As I worked through a new draft in this world, questions kept popping up. How many gods were there? Could I finally decide how many types of magic existed? How did they all interact? How did they influence technology for the gods’ sakes?
For me, world building is like building a Lego play set while I’m playing with it. I figure out what I need as I go, and hopefully by the end I have a half-completed set, and hopefully—and this is key—if I keep playing with it and bringing new characters into the mix the set will become more and more complete.
There are a million world building exercises out there for you to find and play with, and I definitely encourage that. But the best way to see if any of that actually works and fits together into a working world is to put it to action and draft it out.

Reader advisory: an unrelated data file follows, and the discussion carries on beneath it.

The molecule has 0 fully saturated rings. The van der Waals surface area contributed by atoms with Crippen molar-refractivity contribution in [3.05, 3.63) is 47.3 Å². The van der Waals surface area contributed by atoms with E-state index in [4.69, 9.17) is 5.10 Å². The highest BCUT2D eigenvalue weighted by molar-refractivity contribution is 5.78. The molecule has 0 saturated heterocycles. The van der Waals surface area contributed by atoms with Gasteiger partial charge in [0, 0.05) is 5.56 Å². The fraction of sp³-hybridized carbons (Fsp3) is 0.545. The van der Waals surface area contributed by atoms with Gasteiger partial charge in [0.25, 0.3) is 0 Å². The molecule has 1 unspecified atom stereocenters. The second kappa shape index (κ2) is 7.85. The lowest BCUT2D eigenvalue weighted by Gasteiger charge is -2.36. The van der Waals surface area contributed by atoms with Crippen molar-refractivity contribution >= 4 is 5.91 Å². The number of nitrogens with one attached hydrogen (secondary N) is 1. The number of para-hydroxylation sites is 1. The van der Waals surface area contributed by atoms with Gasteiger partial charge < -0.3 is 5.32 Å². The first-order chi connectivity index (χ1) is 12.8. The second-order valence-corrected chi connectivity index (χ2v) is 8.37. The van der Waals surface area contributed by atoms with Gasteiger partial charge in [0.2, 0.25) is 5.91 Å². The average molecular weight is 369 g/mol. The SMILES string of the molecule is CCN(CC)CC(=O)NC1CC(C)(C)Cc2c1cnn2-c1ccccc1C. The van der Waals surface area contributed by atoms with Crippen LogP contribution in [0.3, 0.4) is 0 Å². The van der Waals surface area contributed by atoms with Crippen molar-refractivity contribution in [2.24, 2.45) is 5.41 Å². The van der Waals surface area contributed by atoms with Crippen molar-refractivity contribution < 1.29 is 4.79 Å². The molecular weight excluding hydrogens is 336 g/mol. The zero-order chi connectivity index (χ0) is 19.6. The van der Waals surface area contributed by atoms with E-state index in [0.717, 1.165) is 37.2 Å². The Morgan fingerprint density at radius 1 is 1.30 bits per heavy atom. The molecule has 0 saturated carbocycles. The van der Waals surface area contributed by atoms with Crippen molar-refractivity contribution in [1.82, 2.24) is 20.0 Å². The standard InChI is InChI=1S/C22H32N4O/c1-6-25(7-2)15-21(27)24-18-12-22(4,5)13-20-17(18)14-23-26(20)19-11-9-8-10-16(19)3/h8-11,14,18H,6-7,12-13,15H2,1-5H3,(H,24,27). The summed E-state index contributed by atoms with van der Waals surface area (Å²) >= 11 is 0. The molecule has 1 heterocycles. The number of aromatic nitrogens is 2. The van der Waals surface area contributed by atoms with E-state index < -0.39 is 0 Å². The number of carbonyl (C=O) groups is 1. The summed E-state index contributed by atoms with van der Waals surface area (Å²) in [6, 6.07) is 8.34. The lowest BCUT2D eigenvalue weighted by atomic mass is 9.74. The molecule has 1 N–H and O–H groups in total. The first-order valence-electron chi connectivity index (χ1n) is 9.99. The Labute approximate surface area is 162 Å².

About Read My Mind
Scott Kensington lives happily without magic; prayer is all he needs to worship the gods. Then he starts his studies at the University of Frannesburg, and not only is he suddenly surrounded by eccentrics—those gifted with magic—but his own latent ability begins to surface, with consequences that could tear his soul and family apart.
Nick Barns is grieving for his lost mother and desperate for distraction—usually in the form of limited-edition action figures. As a telekinetic, he’s no stranger to magic, so he offers to help Scott adjust to his new powers. They quickly learn how their magics interact, their shared passions soon growing beyond superheroes and immortals. But Nick’s not taking his studies seriously, and his father threatens to pull him from the university. Overwhelmed by his own crumbling family, Scott’s convinced he can’t handle a relationship, but he doesn’t want to let Nick go.